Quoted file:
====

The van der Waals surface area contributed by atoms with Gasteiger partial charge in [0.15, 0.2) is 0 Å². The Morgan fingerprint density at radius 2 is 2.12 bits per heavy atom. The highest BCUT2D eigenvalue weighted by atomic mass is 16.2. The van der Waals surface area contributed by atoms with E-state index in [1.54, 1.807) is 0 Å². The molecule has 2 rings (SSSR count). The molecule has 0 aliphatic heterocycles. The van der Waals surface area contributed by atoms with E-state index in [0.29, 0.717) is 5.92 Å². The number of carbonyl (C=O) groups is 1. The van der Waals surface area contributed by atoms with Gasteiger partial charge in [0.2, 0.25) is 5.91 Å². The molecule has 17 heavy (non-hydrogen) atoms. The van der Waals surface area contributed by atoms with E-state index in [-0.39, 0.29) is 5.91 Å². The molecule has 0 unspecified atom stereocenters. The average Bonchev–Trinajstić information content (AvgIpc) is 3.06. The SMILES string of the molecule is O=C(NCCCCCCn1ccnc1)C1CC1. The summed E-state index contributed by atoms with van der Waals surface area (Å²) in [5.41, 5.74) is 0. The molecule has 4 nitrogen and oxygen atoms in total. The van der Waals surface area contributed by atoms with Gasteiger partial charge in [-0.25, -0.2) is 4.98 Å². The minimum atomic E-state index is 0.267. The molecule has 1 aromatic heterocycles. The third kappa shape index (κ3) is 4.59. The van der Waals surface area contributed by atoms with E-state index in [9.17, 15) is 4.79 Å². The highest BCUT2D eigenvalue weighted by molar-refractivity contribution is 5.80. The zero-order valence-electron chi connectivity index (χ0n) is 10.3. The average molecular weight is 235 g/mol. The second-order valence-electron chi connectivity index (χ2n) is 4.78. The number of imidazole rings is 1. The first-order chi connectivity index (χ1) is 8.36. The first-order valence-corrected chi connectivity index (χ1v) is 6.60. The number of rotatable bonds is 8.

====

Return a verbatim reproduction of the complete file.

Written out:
The van der Waals surface area contributed by atoms with Gasteiger partial charge in [0.15, 0.2) is 0 Å². The Morgan fingerprint density at radius 2 is 2.12 bits per heavy atom. The highest BCUT2D eigenvalue weighted by atomic mass is 16.2. The van der Waals surface area contributed by atoms with E-state index in [1.54, 1.807) is 0 Å². The molecule has 2 rings (SSSR count). The molecule has 0 aliphatic heterocycles. The van der Waals surface area contributed by atoms with E-state index in [0.29, 0.717) is 5.92 Å². The number of carbonyl (C=O) groups is 1. The van der Waals surface area contributed by atoms with Gasteiger partial charge in [0.2, 0.25) is 5.91 Å². The molecule has 17 heavy (non-hydrogen) atoms. The van der Waals surface area contributed by atoms with E-state index in [-0.39, 0.29) is 5.91 Å². The molecule has 0 unspecified atom stereocenters. The average Bonchev–Trinajstić information content (AvgIpc) is 3.06. The SMILES string of the molecule is O=C(NCCCCCCn1ccnc1)C1CC1. The summed E-state index contributed by atoms with van der Waals surface area (Å²) in [5.41, 5.74) is 0. The molecule has 4 nitrogen and oxygen atoms in total. The van der Waals surface area contributed by atoms with Gasteiger partial charge in [-0.25, -0.2) is 4.98 Å². The minimum atomic E-state index is 0.267. The molecule has 1 aromatic heterocycles. The third kappa shape index (κ3) is 4.59. The van der Waals surface area contributed by atoms with E-state index in [9.17, 15) is 4.79 Å². The highest BCUT2D eigenvalue weighted by molar-refractivity contribution is 5.80. The zero-order valence-electron chi connectivity index (χ0n) is 10.3. The average molecular weight is 235 g/mol. The second-order valence-electron chi connectivity index (χ2n) is 4.78. The number of imidazole rings is 1. The first-order chi connectivity index (χ1) is 8.36. The first-order valence-corrected chi connectivity index (χ1v) is 6.60. The number of rotatable bonds is 8.